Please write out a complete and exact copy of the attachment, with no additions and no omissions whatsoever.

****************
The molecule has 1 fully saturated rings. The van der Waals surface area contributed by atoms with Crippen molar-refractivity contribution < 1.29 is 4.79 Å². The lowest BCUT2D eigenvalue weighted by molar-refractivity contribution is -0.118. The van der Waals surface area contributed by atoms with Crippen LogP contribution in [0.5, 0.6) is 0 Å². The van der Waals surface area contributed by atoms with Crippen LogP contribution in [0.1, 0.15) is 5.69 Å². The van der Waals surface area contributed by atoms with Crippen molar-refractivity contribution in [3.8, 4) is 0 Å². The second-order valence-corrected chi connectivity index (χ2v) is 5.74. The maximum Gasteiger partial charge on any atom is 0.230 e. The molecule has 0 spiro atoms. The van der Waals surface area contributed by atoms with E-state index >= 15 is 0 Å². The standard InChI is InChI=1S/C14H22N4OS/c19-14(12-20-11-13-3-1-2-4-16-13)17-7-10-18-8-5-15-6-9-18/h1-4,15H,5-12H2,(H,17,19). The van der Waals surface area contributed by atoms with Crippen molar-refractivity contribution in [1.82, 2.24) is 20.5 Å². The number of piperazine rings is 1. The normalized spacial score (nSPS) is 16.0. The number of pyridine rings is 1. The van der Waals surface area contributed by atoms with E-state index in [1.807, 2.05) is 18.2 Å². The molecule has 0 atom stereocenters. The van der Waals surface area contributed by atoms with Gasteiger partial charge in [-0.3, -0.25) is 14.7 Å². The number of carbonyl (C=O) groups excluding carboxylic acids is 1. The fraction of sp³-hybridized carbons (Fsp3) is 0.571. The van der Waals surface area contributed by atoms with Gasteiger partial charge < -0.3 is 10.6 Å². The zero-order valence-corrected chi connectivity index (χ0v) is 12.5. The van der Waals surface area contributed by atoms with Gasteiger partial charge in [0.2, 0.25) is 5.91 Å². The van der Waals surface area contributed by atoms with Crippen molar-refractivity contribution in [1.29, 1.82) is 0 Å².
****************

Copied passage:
The molecule has 1 fully saturated rings. The van der Waals surface area contributed by atoms with Crippen molar-refractivity contribution < 1.29 is 4.79 Å². The lowest BCUT2D eigenvalue weighted by molar-refractivity contribution is -0.118. The van der Waals surface area contributed by atoms with Crippen LogP contribution in [0.5, 0.6) is 0 Å². The van der Waals surface area contributed by atoms with Crippen LogP contribution in [0.1, 0.15) is 5.69 Å². The van der Waals surface area contributed by atoms with Crippen molar-refractivity contribution in [3.8, 4) is 0 Å². The second-order valence-corrected chi connectivity index (χ2v) is 5.74. The maximum Gasteiger partial charge on any atom is 0.230 e. The molecule has 0 spiro atoms. The van der Waals surface area contributed by atoms with E-state index >= 15 is 0 Å². The standard InChI is InChI=1S/C14H22N4OS/c19-14(12-20-11-13-3-1-2-4-16-13)17-7-10-18-8-5-15-6-9-18/h1-4,15H,5-12H2,(H,17,19). The van der Waals surface area contributed by atoms with Crippen molar-refractivity contribution in [1.82, 2.24) is 20.5 Å². The number of piperazine rings is 1. The normalized spacial score (nSPS) is 16.0. The number of pyridine rings is 1. The van der Waals surface area contributed by atoms with E-state index in [1.807, 2.05) is 18.2 Å². The molecule has 0 atom stereocenters. The van der Waals surface area contributed by atoms with Gasteiger partial charge in [-0.3, -0.25) is 14.7 Å². The number of carbonyl (C=O) groups excluding carboxylic acids is 1. The fraction of sp³-hybridized carbons (Fsp3) is 0.571. The van der Waals surface area contributed by atoms with Gasteiger partial charge < -0.3 is 10.6 Å². The zero-order valence-corrected chi connectivity index (χ0v) is 12.5. The van der Waals surface area contributed by atoms with Gasteiger partial charge in [0.2, 0.25) is 5.91 Å². The van der Waals surface area contributed by atoms with Crippen molar-refractivity contribution in [1.29, 1.82) is 0 Å².